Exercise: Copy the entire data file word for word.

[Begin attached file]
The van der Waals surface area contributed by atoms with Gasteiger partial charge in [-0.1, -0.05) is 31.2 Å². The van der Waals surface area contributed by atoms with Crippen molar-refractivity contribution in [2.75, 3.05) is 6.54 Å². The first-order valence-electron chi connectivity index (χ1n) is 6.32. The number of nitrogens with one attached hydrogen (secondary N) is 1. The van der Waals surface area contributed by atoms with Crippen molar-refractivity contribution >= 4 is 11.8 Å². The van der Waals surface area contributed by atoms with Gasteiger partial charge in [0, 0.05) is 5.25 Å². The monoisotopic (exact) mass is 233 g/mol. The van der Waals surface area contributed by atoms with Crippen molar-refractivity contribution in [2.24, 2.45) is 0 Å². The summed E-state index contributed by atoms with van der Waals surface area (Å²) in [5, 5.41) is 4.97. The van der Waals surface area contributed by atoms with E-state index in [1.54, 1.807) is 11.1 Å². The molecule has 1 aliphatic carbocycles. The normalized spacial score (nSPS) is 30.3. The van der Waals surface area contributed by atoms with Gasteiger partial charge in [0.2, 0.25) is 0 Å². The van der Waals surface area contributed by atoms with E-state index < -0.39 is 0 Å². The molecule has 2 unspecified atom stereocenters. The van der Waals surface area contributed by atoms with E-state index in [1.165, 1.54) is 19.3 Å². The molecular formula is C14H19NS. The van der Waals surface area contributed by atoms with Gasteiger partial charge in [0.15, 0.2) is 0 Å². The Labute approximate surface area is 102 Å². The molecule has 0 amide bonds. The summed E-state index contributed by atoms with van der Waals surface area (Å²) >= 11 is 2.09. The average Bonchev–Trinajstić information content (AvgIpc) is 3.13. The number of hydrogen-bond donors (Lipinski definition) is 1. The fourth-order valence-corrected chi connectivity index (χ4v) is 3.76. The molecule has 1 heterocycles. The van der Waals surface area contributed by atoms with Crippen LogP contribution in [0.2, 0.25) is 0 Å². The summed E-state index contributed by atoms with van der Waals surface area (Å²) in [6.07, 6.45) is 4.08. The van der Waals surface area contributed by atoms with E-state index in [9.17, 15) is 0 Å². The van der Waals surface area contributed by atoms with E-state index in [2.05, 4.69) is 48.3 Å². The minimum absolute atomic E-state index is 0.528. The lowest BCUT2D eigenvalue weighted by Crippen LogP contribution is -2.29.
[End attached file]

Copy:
The van der Waals surface area contributed by atoms with Gasteiger partial charge in [-0.1, -0.05) is 31.2 Å². The van der Waals surface area contributed by atoms with Crippen molar-refractivity contribution in [2.75, 3.05) is 6.54 Å². The first-order valence-electron chi connectivity index (χ1n) is 6.32. The number of nitrogens with one attached hydrogen (secondary N) is 1. The van der Waals surface area contributed by atoms with Crippen molar-refractivity contribution >= 4 is 11.8 Å². The van der Waals surface area contributed by atoms with Gasteiger partial charge in [0, 0.05) is 5.25 Å². The monoisotopic (exact) mass is 233 g/mol. The van der Waals surface area contributed by atoms with Crippen molar-refractivity contribution in [2.24, 2.45) is 0 Å². The summed E-state index contributed by atoms with van der Waals surface area (Å²) in [5, 5.41) is 4.97. The van der Waals surface area contributed by atoms with E-state index in [1.54, 1.807) is 11.1 Å². The molecule has 1 aliphatic carbocycles. The normalized spacial score (nSPS) is 30.3. The van der Waals surface area contributed by atoms with Gasteiger partial charge in [0.2, 0.25) is 0 Å². The van der Waals surface area contributed by atoms with E-state index < -0.39 is 0 Å². The molecule has 2 unspecified atom stereocenters. The van der Waals surface area contributed by atoms with E-state index in [1.165, 1.54) is 19.3 Å². The molecular formula is C14H19NS. The van der Waals surface area contributed by atoms with Gasteiger partial charge in [0.15, 0.2) is 0 Å². The Labute approximate surface area is 102 Å². The molecule has 0 amide bonds. The summed E-state index contributed by atoms with van der Waals surface area (Å²) >= 11 is 2.09. The average Bonchev–Trinajstić information content (AvgIpc) is 3.13. The number of hydrogen-bond donors (Lipinski definition) is 1. The fourth-order valence-corrected chi connectivity index (χ4v) is 3.76. The molecule has 1 heterocycles. The van der Waals surface area contributed by atoms with Crippen LogP contribution in [0.2, 0.25) is 0 Å². The summed E-state index contributed by atoms with van der Waals surface area (Å²) in [6.07, 6.45) is 4.08. The van der Waals surface area contributed by atoms with E-state index in [9.17, 15) is 0 Å². The van der Waals surface area contributed by atoms with E-state index in [2.05, 4.69) is 48.3 Å². The minimum absolute atomic E-state index is 0.528. The lowest BCUT2D eigenvalue weighted by Crippen LogP contribution is -2.29.